Staying healthy is important – and that means we need to do things like eat right and stay fit. Diet and exercise are major factors in keeping your health in good shape, but sometimes you need a little help in that area in the form of supplements.
One popular supplement is vitamin D, as many people in modern life simply don’t get enough vitamin D during their daily activities. Most people think that you only need to take vitamin D supplements during the winter, but the truth is that you can benefit from a good vitamin D supplement all year long. Here’s what you need to know about what vitamin D is, what it does for you, and why you need it all the time and not just during the winter months.
Vitamin D is an essential nutrient that your body needs for a whole slew of very important processes. The most crucial role that vitamin D plays in your body is that it helps you absorb calcium, which strengthens your skeletal system. We can get vitamin D through our diet by eating foods rich in this nutrient, but we can also absorb vitamin D through our skin when we’re exposed to sunlight.
Lack of vitamin D can lead to many bone disorders like rickets and osteoporosis, but new research has shown that not having enough vitamin D might also have a negative effect on brain health as well.
Many people living in the United Kingdom have lower levels of vitamin D. This is only natural, considering the climate and weather of the UK. We have more than our fair share of rainy weather, and that means that there are fewer opportunities to enjoy sunny weather. This goes double for the dreary winter months.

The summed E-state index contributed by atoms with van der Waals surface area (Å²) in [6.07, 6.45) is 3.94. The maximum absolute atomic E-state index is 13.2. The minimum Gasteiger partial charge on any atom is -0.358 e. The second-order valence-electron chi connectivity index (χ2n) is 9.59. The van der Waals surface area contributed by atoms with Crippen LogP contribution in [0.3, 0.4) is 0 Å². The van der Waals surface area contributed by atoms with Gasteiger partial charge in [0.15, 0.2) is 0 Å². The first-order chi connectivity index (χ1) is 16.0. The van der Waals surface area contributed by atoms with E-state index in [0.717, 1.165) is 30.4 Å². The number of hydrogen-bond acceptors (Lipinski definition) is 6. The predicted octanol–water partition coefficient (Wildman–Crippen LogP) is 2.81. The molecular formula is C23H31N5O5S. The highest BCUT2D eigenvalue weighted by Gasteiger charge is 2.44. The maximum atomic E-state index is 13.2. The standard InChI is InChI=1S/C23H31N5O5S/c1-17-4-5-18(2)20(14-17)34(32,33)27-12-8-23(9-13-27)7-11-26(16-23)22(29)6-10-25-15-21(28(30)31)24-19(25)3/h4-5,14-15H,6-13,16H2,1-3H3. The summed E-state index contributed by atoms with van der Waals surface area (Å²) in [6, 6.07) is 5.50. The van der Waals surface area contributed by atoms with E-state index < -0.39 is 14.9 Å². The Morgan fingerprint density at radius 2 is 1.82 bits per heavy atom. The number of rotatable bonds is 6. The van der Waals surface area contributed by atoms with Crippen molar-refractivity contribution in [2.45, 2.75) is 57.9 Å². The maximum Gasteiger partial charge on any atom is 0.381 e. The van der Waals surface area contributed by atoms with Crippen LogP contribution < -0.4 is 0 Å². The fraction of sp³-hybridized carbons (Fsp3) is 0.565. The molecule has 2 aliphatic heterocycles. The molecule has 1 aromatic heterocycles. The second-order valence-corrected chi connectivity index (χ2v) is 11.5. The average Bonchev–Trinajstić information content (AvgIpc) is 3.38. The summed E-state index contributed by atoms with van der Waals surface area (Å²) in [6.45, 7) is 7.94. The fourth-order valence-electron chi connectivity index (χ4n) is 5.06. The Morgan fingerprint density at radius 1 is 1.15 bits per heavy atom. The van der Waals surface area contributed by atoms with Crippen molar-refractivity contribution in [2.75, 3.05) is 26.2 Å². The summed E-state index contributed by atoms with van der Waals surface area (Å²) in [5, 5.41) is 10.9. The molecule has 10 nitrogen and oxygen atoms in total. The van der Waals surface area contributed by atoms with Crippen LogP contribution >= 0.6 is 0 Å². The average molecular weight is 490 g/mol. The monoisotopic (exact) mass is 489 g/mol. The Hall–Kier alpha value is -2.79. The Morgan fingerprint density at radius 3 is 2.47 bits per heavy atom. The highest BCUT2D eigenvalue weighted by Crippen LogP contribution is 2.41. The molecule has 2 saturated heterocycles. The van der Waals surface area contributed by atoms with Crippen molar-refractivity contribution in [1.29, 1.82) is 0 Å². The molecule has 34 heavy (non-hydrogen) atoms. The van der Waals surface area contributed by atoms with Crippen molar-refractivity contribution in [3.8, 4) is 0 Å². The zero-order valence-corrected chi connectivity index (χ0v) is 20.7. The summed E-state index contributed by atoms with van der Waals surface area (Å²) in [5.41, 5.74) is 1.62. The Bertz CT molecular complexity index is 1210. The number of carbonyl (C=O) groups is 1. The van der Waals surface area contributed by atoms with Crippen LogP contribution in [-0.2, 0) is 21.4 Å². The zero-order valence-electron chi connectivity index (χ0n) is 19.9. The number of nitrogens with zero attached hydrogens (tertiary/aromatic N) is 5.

Vitamin D deficiency is prevalent all over the globe, though, and not just here in the UK. Much of the reason behind this is that modern life requires many of us to work indoors in office settings, and this limits our vitamin D exposure even more. Vitamin D deficiency also tends to get worse in areas of the world at higher latitudes where there is very little sunlight during the winter months (such as the UK).
As mentioned above, our primary source of vitamin D is directly from the sun. When sunlight strikes our exposed skin for a certain amount of time, it triggers the human body into synthesizing the vitamin D we need to stay healthy.
This process is something that just about every other living thing on the planet can do as well. Plants synthesize a type of vitamin D known as vitamin D2; meanwhile, animals (including humans) synthesize a type of vitamin D known as D3. They’re almost identical, and our bodies can process both vitamin D2 and D3. We do, however, do a better job at processing vitamin D3 than D2.
Taking vitamin D supplements in the winter is always a great idea, as the days are short and the nights are long. This means that the meagre sunlight we get during the colder months is almost certainly not enough for your body to make enough vitamin D – especially here in the UK. If you lived closer to the equator, however, you would get more sunlight even during the winter, and your need for vitamin D supplements would be less.
Because we do live at such a relatively high latitude, the amount of sunlight we get in the summer months would certainly be sufficient for us to not have to supplement all year round. But with the typical British weather, and the propensity we have to work, live, and play increasingly inside, it becomes a much better idea to take a vitamin D supplement throughout the year.
There are loads of vitamin D supplements on the market today, and it’s important to choose one that will work most effectively. Check the labels of any supplement before you buy it – if your vitamin D supplement comes from plant-based sources, that means it contains vitamin D2. This form of vitamin D is about half as effective as a supplement that contains vitamin D3, which means you would have to take double the dose to get the same effect.
As always, never begin a nutritional supplement regime before first speaking to an expert. Too much vitamin D can be just as bad as not enough, so never exceed the recommended daily doses on your vitamin D supplement, and always ask your GP for advice on whether a vitamin D supplement is right for you.